Literature of the Holocaust
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Buchenwald - visit fifty years later

Monday, April 10, 1995

"50 Years Later, a Visit With Buchenwald's Ghosts"


WEIMAR, Germany, April 9 - With a solemn and highly emotional gathering at the site of the former Buchenwald concentration camp, Germany today began a month of ceremonies to remember the victims of the Nazi horror.

Fifty years ago this week, American troops marched into Buchenwald, the first major concentration camp in Germany to fall into Allied hands. In the following weeks, Allied forces liberated other camps whose names have become symbols of evil among them Sachsenhausen, Ravensbruck, Bergen-Belsen and Dachau.

At each of these camps and at others, large-scale anniversary observances are planned. Former inmates from around the world have been invited, and to the surprise of organizers, thousands have accepted. For many of them, this will be the first time they have returned to the country where they were imprisoned, overworked and tortured, and where they saw countless comrades sent to their deaths.

At Buchenwald on Saturday, a special gathering was held to honor the memory of the half-million Gypsies who perished at the hands of the Nazi death machine. About 7,000 Gypsies were among the more than 56,000 Jews, Slavs, German Communists and other resistance fighters, homosexuals, handicapped people and others who died at Buchenwald. The stark granite memorial to the Gypsies that was unveiled here this weekend is the first of its kind at a German concentration camp.

Today, more than 1,000 former inmates stood in a cold wind on the camp's Appelplatz, the same spot where their Nazi guards once forced them to assemble each morning and evening. The iron gate through which prisoners were brought still stands, with its cynical inscription "Jedem das Seine," which means roughly "Everyone Gets What He Deserves."

"My blood ran cold when I walked through that gate today," said Heniek Wasserlauf, an Israeli who was brought to Buchenwald after being arrested with other Jews at a village in Poland. "I never wanted to come back to Germany, but when I got this invitation I decided to do it. For me it's a sign that in the end we won. They tried to wipe us out but they failed."

American soldiers who were among the first to reach Buchenwald also recalled its horror.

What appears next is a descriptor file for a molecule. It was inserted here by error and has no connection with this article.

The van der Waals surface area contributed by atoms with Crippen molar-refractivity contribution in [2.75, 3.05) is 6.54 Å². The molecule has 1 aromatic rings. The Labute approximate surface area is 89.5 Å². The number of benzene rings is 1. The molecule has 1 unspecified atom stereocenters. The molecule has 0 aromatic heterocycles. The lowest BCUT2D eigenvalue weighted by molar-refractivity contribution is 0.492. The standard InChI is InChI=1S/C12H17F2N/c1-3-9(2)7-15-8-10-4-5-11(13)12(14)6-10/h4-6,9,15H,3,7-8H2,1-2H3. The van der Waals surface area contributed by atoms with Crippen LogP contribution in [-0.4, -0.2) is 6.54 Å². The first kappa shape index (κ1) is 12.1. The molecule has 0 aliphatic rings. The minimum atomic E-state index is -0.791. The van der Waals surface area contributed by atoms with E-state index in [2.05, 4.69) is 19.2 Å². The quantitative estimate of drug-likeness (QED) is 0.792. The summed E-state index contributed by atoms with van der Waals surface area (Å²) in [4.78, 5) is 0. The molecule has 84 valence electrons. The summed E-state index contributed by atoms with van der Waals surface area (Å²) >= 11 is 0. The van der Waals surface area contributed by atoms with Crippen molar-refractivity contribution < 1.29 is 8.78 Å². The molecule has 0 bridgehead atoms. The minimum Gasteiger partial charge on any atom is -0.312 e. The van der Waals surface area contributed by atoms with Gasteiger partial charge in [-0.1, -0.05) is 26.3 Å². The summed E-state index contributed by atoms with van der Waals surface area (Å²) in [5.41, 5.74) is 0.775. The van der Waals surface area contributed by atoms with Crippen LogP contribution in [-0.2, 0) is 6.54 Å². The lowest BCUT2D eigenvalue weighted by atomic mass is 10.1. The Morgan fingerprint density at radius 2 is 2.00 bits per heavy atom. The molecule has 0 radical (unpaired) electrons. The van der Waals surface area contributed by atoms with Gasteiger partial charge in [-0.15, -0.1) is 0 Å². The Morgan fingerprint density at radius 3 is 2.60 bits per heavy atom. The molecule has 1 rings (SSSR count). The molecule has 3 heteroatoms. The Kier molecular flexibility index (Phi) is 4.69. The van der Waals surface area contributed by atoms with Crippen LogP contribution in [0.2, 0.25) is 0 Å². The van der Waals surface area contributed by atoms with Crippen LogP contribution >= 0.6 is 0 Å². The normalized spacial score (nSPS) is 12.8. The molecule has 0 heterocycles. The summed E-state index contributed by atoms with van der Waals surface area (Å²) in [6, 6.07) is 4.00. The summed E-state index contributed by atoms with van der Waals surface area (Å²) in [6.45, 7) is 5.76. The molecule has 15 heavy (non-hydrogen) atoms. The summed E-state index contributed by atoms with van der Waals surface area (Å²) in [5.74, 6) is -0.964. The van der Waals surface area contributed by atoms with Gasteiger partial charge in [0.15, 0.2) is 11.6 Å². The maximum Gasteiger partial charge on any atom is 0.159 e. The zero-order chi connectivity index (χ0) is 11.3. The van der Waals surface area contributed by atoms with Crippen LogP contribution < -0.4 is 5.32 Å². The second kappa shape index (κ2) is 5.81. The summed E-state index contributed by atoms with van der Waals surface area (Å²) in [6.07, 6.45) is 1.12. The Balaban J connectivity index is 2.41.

"I had been driving ambulances all the way from Normandy, always dealing with the dead and maimed," said James Sanders, an army veteran who now lives in Modesto, Calif. "I thought I'd seen everything, but I never saw anything like that. There were huge piles of bodies, and the people we found alive hardly looked better than the ones who were dead. You just can't describe how it looked or how it felt."

Buchenwald was a labor camp rather than a death camp, and inmates were sent daily to make weapons and other war materiel.

Ilse Koch, wife of the Buchenwald commander, has become a symbol for the extremes of Nazi cruelty.

"She was a very beautiful woman with long red hair, but any prisoner who was caught looking at her could be shot," recalled Kurt Glass, a former inmate who worked as a gardener at the Koch family villa. "She got the idea she would like lamp shades made of human skin, and one day on the Appelplatz we were all ordered to strip to the waist. The ones who had interesting tatoos were brought to her, and she picked out the ones she liked. Those people were killed and their skin was made into lampshades for her. She also used mummified human thumbs as light switches in her house."

In 1947 an Allied court sentenced Ilse Koch to life imprisonment. She committed suicide in jail 20 years later.

Perhaps the most emotional speech of the Buchenwald observance was delivered by Israel's Chief Rabbi, Yisrael Meir Lau, who spoke without notes to an audience of former prisoners and veterans of the American units that helped liberate them. Rabbi Lau was one of hundreds of children held prisoner at Buchenwald, and he recalled the moment when American soldiers arrived and an army chaplain embraced him.

"He came in and met a child of less than 8 years old -- that was me -- taking him in his arms, weeping and trying to smile and laugh," Rabbi Lau said. "Holding me in his arms, he asked me, 'How old are you, my child?' And I said, 'What does it matter? I'm older than you.' "

"'Why do you think you are older?' he asked me. I said, 'Because you laugh and cry like a child. I don't cry, and I haven't laughed for a long time. Tell me, who is older, me or you?' "

"It is much easier to say it happened on another planet," the Rabbi said. "But it's not true, because it happened on our planet."
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